Matt Blunt, the former Republican governor of Missouri and the president of the American Automotive Policy Council, which represents Ford, General Motors and Fiat-Chrysler, said the administration’s proposal for the auto industry under Nafta would encourage more companies to pay a tariff to import their goods, essentially creating a new tax on the industry.
Mr. Blunt said the proposals “would seem to be counterproductive to the goals and aspirations of the Trump administration, which has talked about how they can help industry be competitive through regulatory reform and hopefully a tax cut, not a massive tax increase.”
Lance Fritz, the president and C.E.O. of Union Pacific Railroad, said pulling out of Nafta would harm trade, which would in turn weigh on his business. “Tariffs are taxes and empirically and theoretically, the more you tax something, the less you get of it,” he said.
Some Republicans, including those from farming and border-states, have protested the president’s threats to withdraw from Nafta, arguing its loss would deeply harm their constituents. In a report published on Nov. 8, the S&P Global Ratings argued that tearing up Nafta would disrupt global supply chains, raise prices for consumers and hurt the United States’ manufacturing sector.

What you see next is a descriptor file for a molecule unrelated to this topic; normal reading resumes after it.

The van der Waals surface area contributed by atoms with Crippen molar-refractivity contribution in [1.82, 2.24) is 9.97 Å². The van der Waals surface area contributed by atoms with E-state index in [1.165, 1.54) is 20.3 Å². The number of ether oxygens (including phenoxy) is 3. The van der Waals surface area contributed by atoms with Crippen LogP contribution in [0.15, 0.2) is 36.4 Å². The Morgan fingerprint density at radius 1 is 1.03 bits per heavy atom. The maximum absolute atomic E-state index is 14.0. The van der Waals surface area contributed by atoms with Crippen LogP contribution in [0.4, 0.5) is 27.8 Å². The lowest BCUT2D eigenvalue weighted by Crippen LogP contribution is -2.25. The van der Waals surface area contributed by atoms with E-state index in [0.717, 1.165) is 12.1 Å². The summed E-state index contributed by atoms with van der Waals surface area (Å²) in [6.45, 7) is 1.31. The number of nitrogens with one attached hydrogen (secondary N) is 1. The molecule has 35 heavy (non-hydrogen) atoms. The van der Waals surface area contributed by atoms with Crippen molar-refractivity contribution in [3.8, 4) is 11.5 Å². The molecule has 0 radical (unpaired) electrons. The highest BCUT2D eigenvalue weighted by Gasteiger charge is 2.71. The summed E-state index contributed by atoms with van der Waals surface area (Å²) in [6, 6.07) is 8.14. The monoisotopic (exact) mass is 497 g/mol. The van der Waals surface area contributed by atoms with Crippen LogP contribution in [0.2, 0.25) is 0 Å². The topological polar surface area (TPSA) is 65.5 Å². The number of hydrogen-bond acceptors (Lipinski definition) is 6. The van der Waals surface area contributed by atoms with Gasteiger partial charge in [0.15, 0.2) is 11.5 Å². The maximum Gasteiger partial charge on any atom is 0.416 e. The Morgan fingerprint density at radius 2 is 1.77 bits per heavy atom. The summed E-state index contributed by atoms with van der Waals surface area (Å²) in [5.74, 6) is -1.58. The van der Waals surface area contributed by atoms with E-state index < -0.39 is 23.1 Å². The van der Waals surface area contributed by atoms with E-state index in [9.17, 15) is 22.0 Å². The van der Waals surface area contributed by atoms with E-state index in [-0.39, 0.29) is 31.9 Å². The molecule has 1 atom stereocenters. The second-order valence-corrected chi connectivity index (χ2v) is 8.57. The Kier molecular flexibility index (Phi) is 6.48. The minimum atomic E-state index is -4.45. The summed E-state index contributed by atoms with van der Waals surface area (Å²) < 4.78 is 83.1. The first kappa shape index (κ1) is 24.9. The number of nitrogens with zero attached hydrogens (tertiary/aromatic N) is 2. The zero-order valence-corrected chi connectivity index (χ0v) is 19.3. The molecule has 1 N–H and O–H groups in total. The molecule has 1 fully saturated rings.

But the response from other quarters — including congressional leadership — has been surprisingly muted, given how deeply the president’s actions contradict the Republican Party’s longstanding faith in freer trade.
“It’s just one more item to oppose the White House on and a lot of people are not willing to do that,” said Senator Jeff Flake, Republican of Arizona. Mr. Flake, an outspoken critic of the president, said that Republicans had always “carried the water” in fighting the sometimes politically unpopular fight for freer trade.
But now, many members of Congress are not willing to clash with the president for fear of igniting opposition from his supporters as midterm elections approach.
“I’m really worried about where we are headed,” Mr. Flake said.
Trade advisers say congressional leaders are pressing the United States Trade Representative, who handles the negotiations, behind the scenes. But most have not been willing to create an open rift with the president on trade that could put at risk their current efforts of reforming taxes, said Phil Levy, a senior economist for trade during the Bush administration.
“There is little enthusiasm among congressional Republicans for open conflict, but that doesn’t make the tensions go away,” Mr. Levy said.